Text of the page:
ie:


    Code:
    class person { public:
    person(int years)
     :age(years)
     { /*  */ }
    operator int ( ) { 
     return age;
     }
    private:
    int age;
    };
    
     person Mike(27);
     person Peter(55);
    
     if(Mike > Peter)
      cout << "Mike is older, at the age of " << Mike;
     if(Mike < Peter)
      cout << "Peter is older, at the age of " << Peter;
     else
      cout << "Peter and Mike are the same age";
    
     getch();
    
    return 0;
    }



    ITSA
    Socket Library!

  15. #15
    Code Goddess Prelude's Avatar
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    >The latter requires a comment to clarify what actually is being tested.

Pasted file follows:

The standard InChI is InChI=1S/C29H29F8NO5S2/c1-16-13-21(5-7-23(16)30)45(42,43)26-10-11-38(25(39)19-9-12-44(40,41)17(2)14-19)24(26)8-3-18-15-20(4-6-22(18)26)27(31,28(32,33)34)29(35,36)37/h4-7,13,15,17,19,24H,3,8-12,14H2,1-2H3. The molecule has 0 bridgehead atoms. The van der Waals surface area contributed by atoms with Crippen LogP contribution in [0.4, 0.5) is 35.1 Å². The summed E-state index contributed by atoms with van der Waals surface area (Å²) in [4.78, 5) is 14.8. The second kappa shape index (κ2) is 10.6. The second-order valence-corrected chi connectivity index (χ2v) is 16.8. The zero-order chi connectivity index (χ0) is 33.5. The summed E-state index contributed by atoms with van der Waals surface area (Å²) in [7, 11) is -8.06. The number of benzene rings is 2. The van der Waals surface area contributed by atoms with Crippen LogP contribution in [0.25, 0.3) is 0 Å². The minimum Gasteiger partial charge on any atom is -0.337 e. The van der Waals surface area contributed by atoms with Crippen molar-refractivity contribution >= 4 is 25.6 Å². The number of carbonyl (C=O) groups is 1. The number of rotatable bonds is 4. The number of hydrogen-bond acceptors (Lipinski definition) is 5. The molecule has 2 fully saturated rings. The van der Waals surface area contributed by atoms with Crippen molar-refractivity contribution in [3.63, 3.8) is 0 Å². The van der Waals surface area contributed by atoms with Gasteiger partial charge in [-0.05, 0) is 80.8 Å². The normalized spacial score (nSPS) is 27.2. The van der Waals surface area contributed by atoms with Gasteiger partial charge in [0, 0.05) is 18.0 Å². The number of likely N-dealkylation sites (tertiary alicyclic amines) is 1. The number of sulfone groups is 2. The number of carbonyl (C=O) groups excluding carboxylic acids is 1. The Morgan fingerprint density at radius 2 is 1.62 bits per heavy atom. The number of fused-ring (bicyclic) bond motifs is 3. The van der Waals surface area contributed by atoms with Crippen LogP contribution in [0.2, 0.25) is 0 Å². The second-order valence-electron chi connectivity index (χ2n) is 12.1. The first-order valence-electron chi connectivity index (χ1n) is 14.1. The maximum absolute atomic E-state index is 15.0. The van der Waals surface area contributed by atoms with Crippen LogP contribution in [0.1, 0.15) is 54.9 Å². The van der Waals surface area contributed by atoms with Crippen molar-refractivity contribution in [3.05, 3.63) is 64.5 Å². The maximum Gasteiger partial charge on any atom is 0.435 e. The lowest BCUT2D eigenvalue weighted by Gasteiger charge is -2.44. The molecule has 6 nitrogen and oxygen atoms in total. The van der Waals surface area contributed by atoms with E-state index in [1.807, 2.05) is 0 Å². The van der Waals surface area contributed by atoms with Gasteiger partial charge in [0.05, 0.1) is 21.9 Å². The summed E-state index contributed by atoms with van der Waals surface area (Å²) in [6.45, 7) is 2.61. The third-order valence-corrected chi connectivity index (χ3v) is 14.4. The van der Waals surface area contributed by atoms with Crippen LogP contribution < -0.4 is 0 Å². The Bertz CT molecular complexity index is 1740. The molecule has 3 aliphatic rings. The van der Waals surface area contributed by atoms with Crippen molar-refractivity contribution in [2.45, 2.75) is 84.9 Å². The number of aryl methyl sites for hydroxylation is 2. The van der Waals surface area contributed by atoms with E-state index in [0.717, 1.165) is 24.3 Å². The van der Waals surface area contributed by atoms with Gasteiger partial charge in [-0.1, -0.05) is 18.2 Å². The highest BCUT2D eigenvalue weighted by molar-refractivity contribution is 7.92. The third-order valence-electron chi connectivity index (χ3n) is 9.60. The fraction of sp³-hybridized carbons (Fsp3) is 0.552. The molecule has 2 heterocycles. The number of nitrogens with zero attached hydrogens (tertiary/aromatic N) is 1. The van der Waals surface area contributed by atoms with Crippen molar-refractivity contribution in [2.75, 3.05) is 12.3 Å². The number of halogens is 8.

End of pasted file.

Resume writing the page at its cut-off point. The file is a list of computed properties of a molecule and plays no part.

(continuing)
The latter can also be used in oopsie situations when the programmer really didn't mean to do it, but because of the implicit conversion she/he wasn't warned. I really dislike using such conversion overloading, explicit member functions are easier, clearer, and safer in pretty much every situation.
    How about :

    if(!!board)

    That would probably work, though a little inconvenient .
    My primary argument against overloading ! was that not having the common inverse operation would confuse people. Negating twice really isn't any better.

    >I thought bool was a type, not an operator????? How can you overload a type?
    You don't overload the type, you overload the implicit conversion to that type. Assuming you overload bool, if the compiler sees an operation performed on the object that doesn't work naturally but would work when converted to bool, the conversion is made.

    I know how you feel though, the first time I saw implicit conversion overloading I was just a little confuzzled.

    -Prelude
    My best code is written with the delete key.